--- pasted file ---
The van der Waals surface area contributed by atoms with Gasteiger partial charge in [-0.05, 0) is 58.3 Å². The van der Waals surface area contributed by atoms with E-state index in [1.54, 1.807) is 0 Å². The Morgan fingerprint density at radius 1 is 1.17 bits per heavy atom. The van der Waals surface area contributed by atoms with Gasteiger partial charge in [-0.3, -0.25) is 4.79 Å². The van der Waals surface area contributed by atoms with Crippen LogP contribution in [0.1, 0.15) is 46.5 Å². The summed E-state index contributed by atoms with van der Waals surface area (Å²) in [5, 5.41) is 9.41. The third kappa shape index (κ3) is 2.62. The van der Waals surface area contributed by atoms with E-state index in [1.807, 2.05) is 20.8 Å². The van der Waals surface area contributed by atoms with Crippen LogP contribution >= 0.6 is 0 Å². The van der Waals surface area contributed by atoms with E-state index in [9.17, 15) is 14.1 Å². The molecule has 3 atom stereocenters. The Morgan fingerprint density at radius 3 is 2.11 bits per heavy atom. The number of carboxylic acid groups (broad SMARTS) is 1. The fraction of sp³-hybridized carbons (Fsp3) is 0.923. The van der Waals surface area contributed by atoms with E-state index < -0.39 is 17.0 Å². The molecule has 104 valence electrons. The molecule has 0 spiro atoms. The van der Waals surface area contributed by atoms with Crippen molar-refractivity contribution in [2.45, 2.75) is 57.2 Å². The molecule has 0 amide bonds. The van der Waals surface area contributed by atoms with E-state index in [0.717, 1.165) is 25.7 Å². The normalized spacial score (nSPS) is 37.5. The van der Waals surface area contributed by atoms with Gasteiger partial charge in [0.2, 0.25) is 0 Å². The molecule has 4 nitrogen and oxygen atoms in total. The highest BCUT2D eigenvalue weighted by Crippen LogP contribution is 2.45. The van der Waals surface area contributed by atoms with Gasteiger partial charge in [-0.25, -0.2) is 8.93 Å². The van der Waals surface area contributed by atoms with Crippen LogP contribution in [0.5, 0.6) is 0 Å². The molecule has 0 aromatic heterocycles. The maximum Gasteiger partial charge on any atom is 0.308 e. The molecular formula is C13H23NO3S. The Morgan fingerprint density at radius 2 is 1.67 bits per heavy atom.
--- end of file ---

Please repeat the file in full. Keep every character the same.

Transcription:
The van der Waals surface area contributed by atoms with Gasteiger partial charge in [-0.05, 0) is 58.3 Å². The van der Waals surface area contributed by atoms with E-state index in [1.54, 1.807) is 0 Å². The Morgan fingerprint density at radius 1 is 1.17 bits per heavy atom. The van der Waals surface area contributed by atoms with Gasteiger partial charge in [-0.3, -0.25) is 4.79 Å². The van der Waals surface area contributed by atoms with Crippen LogP contribution in [0.1, 0.15) is 46.5 Å². The summed E-state index contributed by atoms with van der Waals surface area (Å²) in [5, 5.41) is 9.41. The third kappa shape index (κ3) is 2.62. The van der Waals surface area contributed by atoms with E-state index in [1.807, 2.05) is 20.8 Å². The van der Waals surface area contributed by atoms with Crippen LogP contribution >= 0.6 is 0 Å². The van der Waals surface area contributed by atoms with E-state index in [9.17, 15) is 14.1 Å². The molecule has 3 atom stereocenters. The Morgan fingerprint density at radius 3 is 2.11 bits per heavy atom. The number of carboxylic acid groups (broad SMARTS) is 1. The fraction of sp³-hybridized carbons (Fsp3) is 0.923. The van der Waals surface area contributed by atoms with E-state index < -0.39 is 17.0 Å². The molecule has 104 valence electrons. The molecule has 0 spiro atoms. The van der Waals surface area contributed by atoms with Crippen molar-refractivity contribution in [2.45, 2.75) is 57.2 Å². The molecule has 0 amide bonds. The van der Waals surface area contributed by atoms with E-state index in [0.717, 1.165) is 25.7 Å². The normalized spacial score (nSPS) is 37.5. The van der Waals surface area contributed by atoms with Gasteiger partial charge in [0.2, 0.25) is 0 Å². The molecule has 4 nitrogen and oxygen atoms in total. The highest BCUT2D eigenvalue weighted by Crippen LogP contribution is 2.45. The van der Waals surface area contributed by atoms with Gasteiger partial charge in [-0.25, -0.2) is 8.93 Å². The van der Waals surface area contributed by atoms with Crippen LogP contribution in [0.5, 0.6) is 0 Å². The molecule has 0 aromatic heterocycles. The maximum Gasteiger partial charge on any atom is 0.308 e. The molecular formula is C13H23NO3S. The Morgan fingerprint density at radius 2 is 1.67 bits per heavy atom.